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Screening for Colorectal Cancer

A Systematic Review for the U.S. Preventive Services Task Force

Evidence Syntheses, No. 135

Investigators: , MD, MCR, , PhD, MPH, , MPH, , PhD, , MS, , PhD, , PhD, and , MD, MPH.

Kaiser Permanente Research Affiliates Evidence-based Practice Center
Rockville (MD): Agency for Healthcare Research and Quality (US); .
Report No.: 14-05203-EF-1

Structured Abstract

Objective:

We conducted this systematic review to support the U.S. Preventive Services Task Force in updating its recommendation on screening for colorectal cancer (CRC). Our review addresses three questions: 1) What is the effectiveness of screening programs in reducing incidence of and mortality from CRC? 2) What are the test performance characteristics of the different screening tests for detecting CRC, advanced adenomas, and/or adenomatous polyps based on size? and 3) What are the adverse effects of the different screening tests, and do adverse effects vary by important subpopulations?

Data Sources:

We updated our prior systematic review and searched MEDLINE, PubMed, and the Cochrane Central Register of Controlled Trials to locate relevant studies for all key questions, from the end of our prior review through December 31, 2014.

Study Selection:

We reviewed 8,492 abstracts and 696 articles against the specified inclusion criteria. We carried an additional 33 studies forward from our prior review. Eligible studies included English-language studies conducted in asymptomatic screening populations age 40 years and older at average risk or unselected for risk factors.

Data Analysis:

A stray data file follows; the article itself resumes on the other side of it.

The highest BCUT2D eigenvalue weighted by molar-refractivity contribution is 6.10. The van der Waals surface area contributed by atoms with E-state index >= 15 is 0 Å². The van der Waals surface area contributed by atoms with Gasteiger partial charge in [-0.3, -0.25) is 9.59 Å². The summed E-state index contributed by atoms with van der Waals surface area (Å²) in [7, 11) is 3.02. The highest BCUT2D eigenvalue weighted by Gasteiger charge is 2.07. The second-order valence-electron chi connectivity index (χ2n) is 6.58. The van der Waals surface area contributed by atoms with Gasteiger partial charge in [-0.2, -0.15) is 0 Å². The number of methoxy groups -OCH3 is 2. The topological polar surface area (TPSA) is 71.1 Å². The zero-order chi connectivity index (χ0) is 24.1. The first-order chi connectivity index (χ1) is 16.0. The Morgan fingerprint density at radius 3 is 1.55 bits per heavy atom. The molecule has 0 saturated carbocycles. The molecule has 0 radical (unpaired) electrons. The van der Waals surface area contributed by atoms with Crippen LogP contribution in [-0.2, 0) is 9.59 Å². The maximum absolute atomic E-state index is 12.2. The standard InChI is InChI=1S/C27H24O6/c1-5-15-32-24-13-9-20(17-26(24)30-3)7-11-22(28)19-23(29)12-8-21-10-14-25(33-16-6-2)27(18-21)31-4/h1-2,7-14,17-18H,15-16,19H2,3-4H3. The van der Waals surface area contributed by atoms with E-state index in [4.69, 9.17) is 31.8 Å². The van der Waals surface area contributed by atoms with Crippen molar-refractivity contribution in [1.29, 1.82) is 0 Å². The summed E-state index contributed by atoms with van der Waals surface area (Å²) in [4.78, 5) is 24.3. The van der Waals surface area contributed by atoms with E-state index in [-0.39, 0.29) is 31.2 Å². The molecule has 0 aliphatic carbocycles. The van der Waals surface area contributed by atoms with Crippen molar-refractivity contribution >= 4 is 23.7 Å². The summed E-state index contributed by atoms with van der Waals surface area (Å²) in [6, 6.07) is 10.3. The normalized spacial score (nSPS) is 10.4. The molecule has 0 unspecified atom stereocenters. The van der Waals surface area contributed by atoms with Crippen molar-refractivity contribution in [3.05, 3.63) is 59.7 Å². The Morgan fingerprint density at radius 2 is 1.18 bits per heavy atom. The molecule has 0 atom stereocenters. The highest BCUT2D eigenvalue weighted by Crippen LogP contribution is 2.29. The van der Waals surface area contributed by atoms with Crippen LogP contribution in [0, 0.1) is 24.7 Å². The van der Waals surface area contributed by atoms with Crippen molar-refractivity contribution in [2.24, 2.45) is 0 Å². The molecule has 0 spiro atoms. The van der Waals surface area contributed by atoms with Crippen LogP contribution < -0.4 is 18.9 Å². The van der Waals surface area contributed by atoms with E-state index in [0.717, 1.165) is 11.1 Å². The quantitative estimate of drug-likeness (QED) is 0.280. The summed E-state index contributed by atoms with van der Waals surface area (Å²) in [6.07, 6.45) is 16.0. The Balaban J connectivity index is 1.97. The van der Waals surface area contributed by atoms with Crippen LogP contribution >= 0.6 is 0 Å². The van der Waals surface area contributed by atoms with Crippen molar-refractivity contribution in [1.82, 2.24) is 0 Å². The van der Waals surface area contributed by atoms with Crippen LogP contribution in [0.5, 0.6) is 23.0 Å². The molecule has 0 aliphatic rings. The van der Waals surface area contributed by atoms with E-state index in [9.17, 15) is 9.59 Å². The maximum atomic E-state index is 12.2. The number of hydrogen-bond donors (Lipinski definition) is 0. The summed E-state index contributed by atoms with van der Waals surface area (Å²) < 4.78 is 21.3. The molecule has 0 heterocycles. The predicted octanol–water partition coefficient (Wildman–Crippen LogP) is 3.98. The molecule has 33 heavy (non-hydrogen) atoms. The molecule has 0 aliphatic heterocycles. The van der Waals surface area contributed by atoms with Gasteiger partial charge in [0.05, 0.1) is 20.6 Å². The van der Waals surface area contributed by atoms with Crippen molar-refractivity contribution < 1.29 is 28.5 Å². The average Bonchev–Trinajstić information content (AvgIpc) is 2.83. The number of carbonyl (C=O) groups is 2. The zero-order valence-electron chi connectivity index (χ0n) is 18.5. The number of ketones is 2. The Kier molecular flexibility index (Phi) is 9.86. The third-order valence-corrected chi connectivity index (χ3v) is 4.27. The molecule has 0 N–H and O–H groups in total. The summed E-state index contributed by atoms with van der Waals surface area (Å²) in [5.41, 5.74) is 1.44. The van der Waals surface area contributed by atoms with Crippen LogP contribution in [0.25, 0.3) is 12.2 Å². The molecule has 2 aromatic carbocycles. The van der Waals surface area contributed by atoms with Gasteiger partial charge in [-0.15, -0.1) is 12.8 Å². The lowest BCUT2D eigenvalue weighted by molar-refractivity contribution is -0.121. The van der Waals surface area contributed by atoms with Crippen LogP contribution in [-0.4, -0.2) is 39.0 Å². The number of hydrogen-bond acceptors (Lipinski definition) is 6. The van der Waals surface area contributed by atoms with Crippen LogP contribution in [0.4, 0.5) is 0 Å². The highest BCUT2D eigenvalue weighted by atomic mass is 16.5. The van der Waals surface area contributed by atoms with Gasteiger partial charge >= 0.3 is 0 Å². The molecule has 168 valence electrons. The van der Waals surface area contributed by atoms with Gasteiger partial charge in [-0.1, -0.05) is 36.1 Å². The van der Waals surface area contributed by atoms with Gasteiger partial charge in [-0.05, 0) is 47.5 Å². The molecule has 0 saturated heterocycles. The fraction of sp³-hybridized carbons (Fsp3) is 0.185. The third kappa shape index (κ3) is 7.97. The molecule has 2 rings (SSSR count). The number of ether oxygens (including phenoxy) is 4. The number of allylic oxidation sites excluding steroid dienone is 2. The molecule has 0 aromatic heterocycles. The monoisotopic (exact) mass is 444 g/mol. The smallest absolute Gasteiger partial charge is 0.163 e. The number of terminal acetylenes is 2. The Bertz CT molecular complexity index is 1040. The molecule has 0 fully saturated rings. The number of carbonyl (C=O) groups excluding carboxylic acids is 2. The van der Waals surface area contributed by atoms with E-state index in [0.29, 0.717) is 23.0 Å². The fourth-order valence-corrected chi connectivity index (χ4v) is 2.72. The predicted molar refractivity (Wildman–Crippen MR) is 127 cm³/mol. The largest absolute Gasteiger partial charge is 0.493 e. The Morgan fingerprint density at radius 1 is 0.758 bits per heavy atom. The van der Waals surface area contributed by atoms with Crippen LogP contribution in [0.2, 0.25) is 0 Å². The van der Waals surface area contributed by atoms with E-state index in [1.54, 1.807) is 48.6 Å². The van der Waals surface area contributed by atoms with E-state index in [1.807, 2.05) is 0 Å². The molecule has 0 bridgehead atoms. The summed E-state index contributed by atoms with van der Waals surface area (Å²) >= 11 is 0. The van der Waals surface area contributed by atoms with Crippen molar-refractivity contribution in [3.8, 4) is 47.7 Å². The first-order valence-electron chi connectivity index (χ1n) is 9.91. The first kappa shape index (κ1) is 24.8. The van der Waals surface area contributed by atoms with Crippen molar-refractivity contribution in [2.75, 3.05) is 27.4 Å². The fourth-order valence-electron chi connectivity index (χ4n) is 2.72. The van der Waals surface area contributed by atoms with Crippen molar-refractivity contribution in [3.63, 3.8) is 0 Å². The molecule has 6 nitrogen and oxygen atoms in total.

We conducted dual independent critical appraisal of all included studies and extracted all important study details and outcomes from fair- or good-quality studies. We synthesized results by key question and type of screening test. We primarily used qualitative synthesis. We used random-effects meta-analyses when appropriate. We also summarized the overall strength of evidence for each key question.

Results

Key question 1:

We included 25 unique fair- to good-quality studies that assessed the effectiveness or comparative effectiveness of screening tests as a single application or in a screening program on CRC incidence and mortality. Based on four randomized, controlled trials (RCTs) (n=458,002), flexible sigmoidoscopy (FS) consistently decreased CRC-specific mortality compared to no screening at 11 to 12 years of followup (incidence rate ratio, 0.73 [95% CI, 0.66 to 0.82]). Based on five RCTs (n=404,396), biennial screening with the guaiac-based fecal occult blood test (Hemoccult II) compared to no screening resulted in reduction of CRC-specific mortality at 11 to 30 years of followup, ranging from 9 to 22 percentage points after two to nine rounds of screening. One prospective cohort (n=88,902) found that the CRC-specific mortality rate was lower at 24 years in persons who self-reported screening with colonoscopy (adjusted hazard ratio, 0.32 [95% CI, 0.24 to 0.45]) compared to those who had never had screening endoscopy.

Key question 2:

We included 33 unique studies evaluating the one-time diagnostic accuracy of various screening tests compared to an adequate reference standard. Only four fair- to good-quality studies (n=4,821) reported the diagnostic accuracy of colonoscopy generalizable to community practice. Based on three studies comparing colonoscopy to CTC or CTC-enhanced colonoscopy (n=2,290), the per-person sensitivity for adenomas 10 mm or larger ranged from 89.1 percent (95% CI, 77.8 to 95.7) to 94.7 percent (95% CI, 74.0 to 99.9), and the per-person sensitivity for adenomas 6 mm or larger ranged from 74.6 percent (95% CI, 62.9 to 84.2) to 92.8 percent (95% CI, 88.1 to 96.0).